A Jordanian firm whose ship ran aground off Sri Lanka's north-east coast says it believes it has been stripped bare.
The Farah III ran into trouble last December (Photo supplied by Sri Lankan authorities)
Everything from lights to generators and its cargo of rice was reported to have been taken, the company said.
The vessel, the Farah III, ran into mechanical trouble near Mullaitivu, an area held by Tamil Tiger rebels.
The rebels handed the crew over to the Red Cross. They denied accusations by the Sri Lankan military that they had staged a pirate attack on the ship.
Sayed Sulaiman, the chairman of the ship's owners, Salam International Trading Company, appeared reluctant to blame the rebels.
The ship's crew rejected the rebels' version of events
But he told the BBC Tamil service: "I don't know anyone else to blame except the Tamil Tigers for this incident."
Mr Sulaiman said: "We hear from the parties who are concerned with the ship, the insurance company etc, that... everything that could be taken - like the rice, lights, generators - has been taken from the ship.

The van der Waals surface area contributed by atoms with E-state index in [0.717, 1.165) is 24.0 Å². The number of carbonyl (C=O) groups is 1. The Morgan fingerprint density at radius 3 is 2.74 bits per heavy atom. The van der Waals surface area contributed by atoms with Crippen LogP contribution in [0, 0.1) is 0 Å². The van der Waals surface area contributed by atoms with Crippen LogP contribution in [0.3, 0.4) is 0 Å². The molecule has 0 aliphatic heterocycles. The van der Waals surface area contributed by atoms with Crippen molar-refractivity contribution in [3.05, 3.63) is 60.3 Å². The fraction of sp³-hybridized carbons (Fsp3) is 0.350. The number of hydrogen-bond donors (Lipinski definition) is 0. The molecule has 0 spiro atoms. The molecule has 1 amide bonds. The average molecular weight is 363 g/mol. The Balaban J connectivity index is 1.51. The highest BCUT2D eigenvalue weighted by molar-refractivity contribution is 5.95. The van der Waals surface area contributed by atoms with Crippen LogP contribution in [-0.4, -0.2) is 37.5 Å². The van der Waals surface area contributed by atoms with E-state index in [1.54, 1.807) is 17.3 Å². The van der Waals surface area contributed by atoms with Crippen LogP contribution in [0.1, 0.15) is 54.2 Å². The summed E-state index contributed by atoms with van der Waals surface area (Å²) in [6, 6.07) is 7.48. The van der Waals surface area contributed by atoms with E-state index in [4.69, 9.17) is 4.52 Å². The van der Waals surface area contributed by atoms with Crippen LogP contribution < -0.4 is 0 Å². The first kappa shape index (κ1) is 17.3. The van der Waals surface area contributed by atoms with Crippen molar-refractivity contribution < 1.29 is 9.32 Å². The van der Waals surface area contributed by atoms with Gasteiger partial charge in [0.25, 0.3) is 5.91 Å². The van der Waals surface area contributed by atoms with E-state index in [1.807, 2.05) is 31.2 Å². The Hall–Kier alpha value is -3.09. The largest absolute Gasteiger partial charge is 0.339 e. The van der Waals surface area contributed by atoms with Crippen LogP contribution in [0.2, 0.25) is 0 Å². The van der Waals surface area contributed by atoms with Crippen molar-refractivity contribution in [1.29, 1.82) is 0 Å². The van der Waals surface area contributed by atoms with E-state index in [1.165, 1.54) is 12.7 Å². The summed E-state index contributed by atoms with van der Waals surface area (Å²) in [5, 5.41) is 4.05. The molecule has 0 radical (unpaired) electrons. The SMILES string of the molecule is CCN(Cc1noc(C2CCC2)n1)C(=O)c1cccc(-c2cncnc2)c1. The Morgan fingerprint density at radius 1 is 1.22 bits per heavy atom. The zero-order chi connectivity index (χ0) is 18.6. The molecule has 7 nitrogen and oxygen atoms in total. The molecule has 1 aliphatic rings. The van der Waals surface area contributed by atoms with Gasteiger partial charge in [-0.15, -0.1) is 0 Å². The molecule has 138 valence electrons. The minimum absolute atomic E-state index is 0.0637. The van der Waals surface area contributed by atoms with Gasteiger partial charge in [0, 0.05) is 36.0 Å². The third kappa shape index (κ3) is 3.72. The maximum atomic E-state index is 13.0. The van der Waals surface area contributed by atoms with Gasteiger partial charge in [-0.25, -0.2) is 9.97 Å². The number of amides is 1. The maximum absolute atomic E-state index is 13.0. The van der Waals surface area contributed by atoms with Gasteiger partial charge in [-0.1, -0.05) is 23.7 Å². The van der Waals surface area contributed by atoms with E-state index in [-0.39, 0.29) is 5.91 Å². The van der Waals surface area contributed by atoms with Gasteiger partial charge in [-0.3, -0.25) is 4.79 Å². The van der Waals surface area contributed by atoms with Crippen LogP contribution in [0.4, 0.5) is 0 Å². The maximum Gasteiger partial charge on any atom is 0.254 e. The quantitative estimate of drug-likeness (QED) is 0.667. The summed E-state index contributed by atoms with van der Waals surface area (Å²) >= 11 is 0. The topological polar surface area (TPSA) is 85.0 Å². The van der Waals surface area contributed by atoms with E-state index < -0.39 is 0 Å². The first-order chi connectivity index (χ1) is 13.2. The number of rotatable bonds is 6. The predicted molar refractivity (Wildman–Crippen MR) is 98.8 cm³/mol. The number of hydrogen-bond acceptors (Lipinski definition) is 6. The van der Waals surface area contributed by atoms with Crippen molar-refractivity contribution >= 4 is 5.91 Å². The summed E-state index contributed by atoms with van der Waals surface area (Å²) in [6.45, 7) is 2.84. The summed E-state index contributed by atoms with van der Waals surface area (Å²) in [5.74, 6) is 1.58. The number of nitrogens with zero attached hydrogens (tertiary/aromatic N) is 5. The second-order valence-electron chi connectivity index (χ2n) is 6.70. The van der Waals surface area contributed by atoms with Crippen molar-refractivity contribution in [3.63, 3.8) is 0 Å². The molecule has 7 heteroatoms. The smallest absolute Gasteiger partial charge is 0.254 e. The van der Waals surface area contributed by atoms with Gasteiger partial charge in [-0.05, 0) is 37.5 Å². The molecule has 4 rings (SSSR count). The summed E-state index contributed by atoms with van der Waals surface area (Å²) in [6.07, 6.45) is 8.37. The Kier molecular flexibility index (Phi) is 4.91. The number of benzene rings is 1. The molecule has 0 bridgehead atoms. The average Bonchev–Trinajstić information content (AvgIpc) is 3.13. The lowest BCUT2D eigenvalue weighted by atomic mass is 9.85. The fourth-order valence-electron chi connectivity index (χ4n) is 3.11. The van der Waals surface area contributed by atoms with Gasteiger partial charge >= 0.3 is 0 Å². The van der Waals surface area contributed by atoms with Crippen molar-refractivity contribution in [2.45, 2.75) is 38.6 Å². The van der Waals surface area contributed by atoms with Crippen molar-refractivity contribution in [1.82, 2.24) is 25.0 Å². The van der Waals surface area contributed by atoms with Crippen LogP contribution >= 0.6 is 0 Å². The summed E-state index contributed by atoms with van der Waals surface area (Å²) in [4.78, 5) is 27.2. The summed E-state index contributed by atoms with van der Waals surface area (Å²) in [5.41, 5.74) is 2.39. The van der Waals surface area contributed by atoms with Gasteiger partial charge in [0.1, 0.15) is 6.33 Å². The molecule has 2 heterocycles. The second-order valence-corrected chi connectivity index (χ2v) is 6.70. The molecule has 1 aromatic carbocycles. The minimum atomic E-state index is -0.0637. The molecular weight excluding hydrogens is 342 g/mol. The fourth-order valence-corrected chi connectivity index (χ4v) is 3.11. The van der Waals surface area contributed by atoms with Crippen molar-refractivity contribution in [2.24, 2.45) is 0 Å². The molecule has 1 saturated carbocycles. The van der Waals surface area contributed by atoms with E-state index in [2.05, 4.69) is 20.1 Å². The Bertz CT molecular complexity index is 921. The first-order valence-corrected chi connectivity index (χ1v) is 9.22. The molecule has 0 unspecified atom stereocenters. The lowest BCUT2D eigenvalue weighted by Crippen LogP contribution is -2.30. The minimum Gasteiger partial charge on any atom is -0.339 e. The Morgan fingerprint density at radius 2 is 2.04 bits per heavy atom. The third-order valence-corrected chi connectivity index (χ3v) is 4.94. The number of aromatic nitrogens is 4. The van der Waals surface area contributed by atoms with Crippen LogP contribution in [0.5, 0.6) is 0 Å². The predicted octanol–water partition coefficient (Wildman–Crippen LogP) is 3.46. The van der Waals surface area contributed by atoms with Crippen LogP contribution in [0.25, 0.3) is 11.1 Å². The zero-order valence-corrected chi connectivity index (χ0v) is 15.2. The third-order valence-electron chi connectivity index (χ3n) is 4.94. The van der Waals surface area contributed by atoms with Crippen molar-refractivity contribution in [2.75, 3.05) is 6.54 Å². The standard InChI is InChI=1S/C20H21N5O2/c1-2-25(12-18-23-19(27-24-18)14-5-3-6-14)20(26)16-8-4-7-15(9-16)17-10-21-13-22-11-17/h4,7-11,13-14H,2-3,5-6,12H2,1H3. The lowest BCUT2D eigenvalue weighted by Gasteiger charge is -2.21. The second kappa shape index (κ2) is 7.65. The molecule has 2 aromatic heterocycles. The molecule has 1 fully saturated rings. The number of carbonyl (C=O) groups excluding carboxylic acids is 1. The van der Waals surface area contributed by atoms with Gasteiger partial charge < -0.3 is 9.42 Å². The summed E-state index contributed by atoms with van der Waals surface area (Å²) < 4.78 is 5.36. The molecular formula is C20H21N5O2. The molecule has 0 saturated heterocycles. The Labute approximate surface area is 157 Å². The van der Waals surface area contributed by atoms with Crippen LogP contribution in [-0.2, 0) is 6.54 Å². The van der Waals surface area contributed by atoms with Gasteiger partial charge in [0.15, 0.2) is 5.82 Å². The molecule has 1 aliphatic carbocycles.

"The ship is now bare."
He said attempts to secure safe passage for the insurance company and surveyors to visit the vessel had failed.
Earlier this year, the Sri Lankan government accused the rebels of moving the troubled ship closer to the coast so its contents could be removed.
In December, the rebels said they boarded the ship, which was carrying rice and was on its way from India to South Africa, after it became beached.
They maintained they were helping the 25 crew, who were led by an Iraqi skipper and included Jordanians and Egyptians.
After they left rebel-held territory, the crew said the rebels had threatened to blow up the anchor cable unless the crew obeyed their orders.
The rebels were not immediately available for comment on Tuesday.